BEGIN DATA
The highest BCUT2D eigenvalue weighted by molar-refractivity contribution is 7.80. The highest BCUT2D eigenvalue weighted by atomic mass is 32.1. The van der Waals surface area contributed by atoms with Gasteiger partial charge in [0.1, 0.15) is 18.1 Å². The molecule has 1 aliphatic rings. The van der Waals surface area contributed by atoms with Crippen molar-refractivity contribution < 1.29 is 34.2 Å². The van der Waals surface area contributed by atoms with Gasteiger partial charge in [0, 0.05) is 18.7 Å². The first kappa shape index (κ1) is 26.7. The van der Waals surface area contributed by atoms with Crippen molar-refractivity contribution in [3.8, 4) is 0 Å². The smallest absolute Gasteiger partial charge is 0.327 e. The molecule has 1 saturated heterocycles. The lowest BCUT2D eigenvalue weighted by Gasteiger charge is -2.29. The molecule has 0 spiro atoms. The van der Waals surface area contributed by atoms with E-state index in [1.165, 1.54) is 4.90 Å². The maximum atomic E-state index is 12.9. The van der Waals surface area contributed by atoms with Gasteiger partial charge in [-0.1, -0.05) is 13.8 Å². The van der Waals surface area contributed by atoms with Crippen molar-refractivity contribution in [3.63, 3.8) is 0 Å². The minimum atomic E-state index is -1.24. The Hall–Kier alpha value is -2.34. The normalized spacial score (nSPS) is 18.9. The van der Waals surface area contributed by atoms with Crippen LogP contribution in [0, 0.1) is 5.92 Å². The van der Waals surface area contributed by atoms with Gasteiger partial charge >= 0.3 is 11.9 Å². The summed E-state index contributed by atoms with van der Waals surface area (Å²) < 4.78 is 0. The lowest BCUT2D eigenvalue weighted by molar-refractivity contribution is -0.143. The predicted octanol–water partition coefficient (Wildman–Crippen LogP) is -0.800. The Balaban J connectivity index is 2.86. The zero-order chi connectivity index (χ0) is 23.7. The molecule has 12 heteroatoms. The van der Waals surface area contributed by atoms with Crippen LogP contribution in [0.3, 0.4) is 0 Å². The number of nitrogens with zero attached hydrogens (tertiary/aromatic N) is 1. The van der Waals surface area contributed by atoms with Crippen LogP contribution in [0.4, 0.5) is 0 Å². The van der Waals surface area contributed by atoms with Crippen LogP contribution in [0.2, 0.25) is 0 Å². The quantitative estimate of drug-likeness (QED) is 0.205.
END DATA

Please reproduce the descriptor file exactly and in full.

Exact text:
The highest BCUT2D eigenvalue weighted by molar-refractivity contribution is 7.80. The highest BCUT2D eigenvalue weighted by atomic mass is 32.1. The van der Waals surface area contributed by atoms with Gasteiger partial charge in [0.1, 0.15) is 18.1 Å². The molecule has 1 aliphatic rings. The van der Waals surface area contributed by atoms with Crippen molar-refractivity contribution < 1.29 is 34.2 Å². The van der Waals surface area contributed by atoms with Gasteiger partial charge in [0, 0.05) is 18.7 Å². The first kappa shape index (κ1) is 26.7. The van der Waals surface area contributed by atoms with Crippen molar-refractivity contribution in [3.8, 4) is 0 Å². The smallest absolute Gasteiger partial charge is 0.327 e. The molecule has 1 saturated heterocycles. The lowest BCUT2D eigenvalue weighted by Gasteiger charge is -2.29. The molecule has 0 spiro atoms. The van der Waals surface area contributed by atoms with E-state index in [1.165, 1.54) is 4.90 Å². The maximum atomic E-state index is 12.9. The van der Waals surface area contributed by atoms with Gasteiger partial charge in [-0.1, -0.05) is 13.8 Å². The van der Waals surface area contributed by atoms with Crippen molar-refractivity contribution in [3.63, 3.8) is 0 Å². The minimum atomic E-state index is -1.24. The Hall–Kier alpha value is -2.34. The normalized spacial score (nSPS) is 18.9. The van der Waals surface area contributed by atoms with Crippen LogP contribution in [0, 0.1) is 5.92 Å². The van der Waals surface area contributed by atoms with Gasteiger partial charge >= 0.3 is 11.9 Å². The summed E-state index contributed by atoms with van der Waals surface area (Å²) < 4.78 is 0. The lowest BCUT2D eigenvalue weighted by molar-refractivity contribution is -0.143. The predicted octanol–water partition coefficient (Wildman–Crippen LogP) is -0.800. The Balaban J connectivity index is 2.86. The zero-order chi connectivity index (χ0) is 23.7. The molecule has 12 heteroatoms. The van der Waals surface area contributed by atoms with Crippen LogP contribution in [0.3, 0.4) is 0 Å². The number of nitrogens with zero attached hydrogens (tertiary/aromatic N) is 1. The van der Waals surface area contributed by atoms with Crippen LogP contribution in [0.4, 0.5) is 0 Å². The van der Waals surface area contributed by atoms with Crippen LogP contribution in [0.2, 0.25) is 0 Å². The quantitative estimate of drug-likeness (QED) is 0.205.